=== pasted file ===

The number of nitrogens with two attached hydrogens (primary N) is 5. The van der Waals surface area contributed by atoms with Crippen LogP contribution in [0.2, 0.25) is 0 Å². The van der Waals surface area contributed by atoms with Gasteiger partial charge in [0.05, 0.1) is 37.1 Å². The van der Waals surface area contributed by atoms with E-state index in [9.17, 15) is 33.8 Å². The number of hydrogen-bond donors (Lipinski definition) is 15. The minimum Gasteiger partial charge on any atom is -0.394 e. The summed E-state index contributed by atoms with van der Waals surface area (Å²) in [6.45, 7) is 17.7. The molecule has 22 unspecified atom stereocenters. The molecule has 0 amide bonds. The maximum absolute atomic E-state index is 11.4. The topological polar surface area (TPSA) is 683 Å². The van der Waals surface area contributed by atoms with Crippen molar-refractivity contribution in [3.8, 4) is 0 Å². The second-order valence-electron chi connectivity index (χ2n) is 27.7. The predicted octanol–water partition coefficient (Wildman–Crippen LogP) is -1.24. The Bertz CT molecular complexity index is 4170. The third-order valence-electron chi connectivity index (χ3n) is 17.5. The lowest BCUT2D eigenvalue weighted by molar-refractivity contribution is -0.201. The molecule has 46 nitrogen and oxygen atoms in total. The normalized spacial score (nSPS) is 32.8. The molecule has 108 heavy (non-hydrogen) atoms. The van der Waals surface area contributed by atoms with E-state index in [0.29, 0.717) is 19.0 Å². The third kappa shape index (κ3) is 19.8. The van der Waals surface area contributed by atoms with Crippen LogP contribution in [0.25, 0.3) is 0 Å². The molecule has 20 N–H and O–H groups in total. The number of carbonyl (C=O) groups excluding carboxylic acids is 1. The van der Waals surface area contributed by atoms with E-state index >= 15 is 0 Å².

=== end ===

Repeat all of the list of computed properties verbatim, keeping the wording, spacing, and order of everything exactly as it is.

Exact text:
The number of nitrogens with two attached hydrogens (primary N) is 5. The van der Waals surface area contributed by atoms with Crippen LogP contribution in [0.2, 0.25) is 0 Å². The van der Waals surface area contributed by atoms with Gasteiger partial charge in [0.05, 0.1) is 37.1 Å². The van der Waals surface area contributed by atoms with E-state index in [9.17, 15) is 33.8 Å². The number of hydrogen-bond donors (Lipinski definition) is 15. The minimum Gasteiger partial charge on any atom is -0.394 e. The summed E-state index contributed by atoms with van der Waals surface area (Å²) in [6.45, 7) is 17.7. The molecule has 22 unspecified atom stereocenters. The molecule has 0 amide bonds. The maximum absolute atomic E-state index is 11.4. The topological polar surface area (TPSA) is 683 Å². The van der Waals surface area contributed by atoms with Crippen molar-refractivity contribution in [3.8, 4) is 0 Å². The second-order valence-electron chi connectivity index (χ2n) is 27.7. The predicted octanol–water partition coefficient (Wildman–Crippen LogP) is -1.24. The Bertz CT molecular complexity index is 4170. The third-order valence-electron chi connectivity index (χ3n) is 17.5. The lowest BCUT2D eigenvalue weighted by molar-refractivity contribution is -0.201. The molecule has 46 nitrogen and oxygen atoms in total. The normalized spacial score (nSPS) is 32.8. The molecule has 108 heavy (non-hydrogen) atoms. The van der Waals surface area contributed by atoms with E-state index in [0.29, 0.717) is 19.0 Å². The third kappa shape index (κ3) is 19.8. The van der Waals surface area contributed by atoms with Crippen LogP contribution in [0.25, 0.3) is 0 Å². The molecule has 20 N–H and O–H groups in total. The number of carbonyl (C=O) groups excluding carboxylic acids is 1. The van der Waals surface area contributed by atoms with E-state index >= 15 is 0 Å².